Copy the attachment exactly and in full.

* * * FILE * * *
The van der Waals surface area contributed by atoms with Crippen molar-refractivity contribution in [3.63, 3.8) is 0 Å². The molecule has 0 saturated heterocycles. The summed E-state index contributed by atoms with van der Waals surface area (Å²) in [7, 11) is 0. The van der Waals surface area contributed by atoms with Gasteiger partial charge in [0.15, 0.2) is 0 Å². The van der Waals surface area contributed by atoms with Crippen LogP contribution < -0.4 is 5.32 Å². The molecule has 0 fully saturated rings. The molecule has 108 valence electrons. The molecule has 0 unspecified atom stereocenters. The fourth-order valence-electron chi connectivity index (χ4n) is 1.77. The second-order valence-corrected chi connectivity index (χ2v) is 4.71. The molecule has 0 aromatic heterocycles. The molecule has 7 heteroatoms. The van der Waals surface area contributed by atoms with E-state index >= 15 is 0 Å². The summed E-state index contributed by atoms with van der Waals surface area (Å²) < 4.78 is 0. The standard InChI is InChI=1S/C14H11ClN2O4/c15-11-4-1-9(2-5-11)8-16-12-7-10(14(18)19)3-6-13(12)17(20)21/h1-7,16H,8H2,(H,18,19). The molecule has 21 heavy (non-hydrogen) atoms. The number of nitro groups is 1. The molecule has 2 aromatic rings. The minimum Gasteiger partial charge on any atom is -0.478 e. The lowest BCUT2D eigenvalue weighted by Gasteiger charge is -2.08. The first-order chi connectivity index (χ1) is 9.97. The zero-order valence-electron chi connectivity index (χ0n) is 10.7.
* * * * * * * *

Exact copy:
The van der Waals surface area contributed by atoms with Crippen molar-refractivity contribution in [3.63, 3.8) is 0 Å². The molecule has 0 saturated heterocycles. The summed E-state index contributed by atoms with van der Waals surface area (Å²) in [7, 11) is 0. The van der Waals surface area contributed by atoms with Gasteiger partial charge in [0.15, 0.2) is 0 Å². The van der Waals surface area contributed by atoms with Crippen LogP contribution < -0.4 is 5.32 Å². The molecule has 0 fully saturated rings. The molecule has 108 valence electrons. The molecule has 0 unspecified atom stereocenters. The fourth-order valence-electron chi connectivity index (χ4n) is 1.77. The second-order valence-corrected chi connectivity index (χ2v) is 4.71. The molecule has 0 aromatic heterocycles. The molecule has 7 heteroatoms. The van der Waals surface area contributed by atoms with E-state index >= 15 is 0 Å². The summed E-state index contributed by atoms with van der Waals surface area (Å²) < 4.78 is 0. The standard InChI is InChI=1S/C14H11ClN2O4/c15-11-4-1-9(2-5-11)8-16-12-7-10(14(18)19)3-6-13(12)17(20)21/h1-7,16H,8H2,(H,18,19). The molecule has 21 heavy (non-hydrogen) atoms. The number of nitro groups is 1. The molecule has 2 aromatic rings. The minimum Gasteiger partial charge on any atom is -0.478 e. The lowest BCUT2D eigenvalue weighted by Gasteiger charge is -2.08. The first-order chi connectivity index (χ1) is 9.97. The zero-order valence-electron chi connectivity index (χ0n) is 10.7.